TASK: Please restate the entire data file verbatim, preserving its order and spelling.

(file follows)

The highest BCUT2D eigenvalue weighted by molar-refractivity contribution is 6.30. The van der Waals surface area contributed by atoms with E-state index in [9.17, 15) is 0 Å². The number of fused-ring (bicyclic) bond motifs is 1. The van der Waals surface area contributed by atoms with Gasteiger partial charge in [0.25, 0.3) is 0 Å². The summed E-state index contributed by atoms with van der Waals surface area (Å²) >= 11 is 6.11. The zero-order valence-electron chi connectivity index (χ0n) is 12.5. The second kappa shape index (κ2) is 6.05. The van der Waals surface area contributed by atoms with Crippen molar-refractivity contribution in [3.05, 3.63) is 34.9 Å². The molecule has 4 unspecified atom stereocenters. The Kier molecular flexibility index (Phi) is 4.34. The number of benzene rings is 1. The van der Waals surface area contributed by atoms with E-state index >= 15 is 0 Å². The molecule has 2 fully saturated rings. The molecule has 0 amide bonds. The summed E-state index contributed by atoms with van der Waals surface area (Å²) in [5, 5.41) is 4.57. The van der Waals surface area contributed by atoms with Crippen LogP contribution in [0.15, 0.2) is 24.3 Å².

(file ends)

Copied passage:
The highest BCUT2D eigenvalue weighted by molar-refractivity contribution is 6.30. The van der Waals surface area contributed by atoms with E-state index in [9.17, 15) is 0 Å². The number of fused-ring (bicyclic) bond motifs is 1. The van der Waals surface area contributed by atoms with Gasteiger partial charge in [0.25, 0.3) is 0 Å². The summed E-state index contributed by atoms with van der Waals surface area (Å²) >= 11 is 6.11. The zero-order valence-electron chi connectivity index (χ0n) is 12.5. The second kappa shape index (κ2) is 6.05. The van der Waals surface area contributed by atoms with Crippen molar-refractivity contribution in [3.05, 3.63) is 34.9 Å². The molecule has 4 unspecified atom stereocenters. The Kier molecular flexibility index (Phi) is 4.34. The number of benzene rings is 1. The van der Waals surface area contributed by atoms with E-state index >= 15 is 0 Å². The molecule has 2 fully saturated rings. The molecule has 0 amide bonds. The summed E-state index contributed by atoms with van der Waals surface area (Å²) in [5, 5.41) is 4.57. The van der Waals surface area contributed by atoms with Crippen LogP contribution in [0.15, 0.2) is 24.3 Å².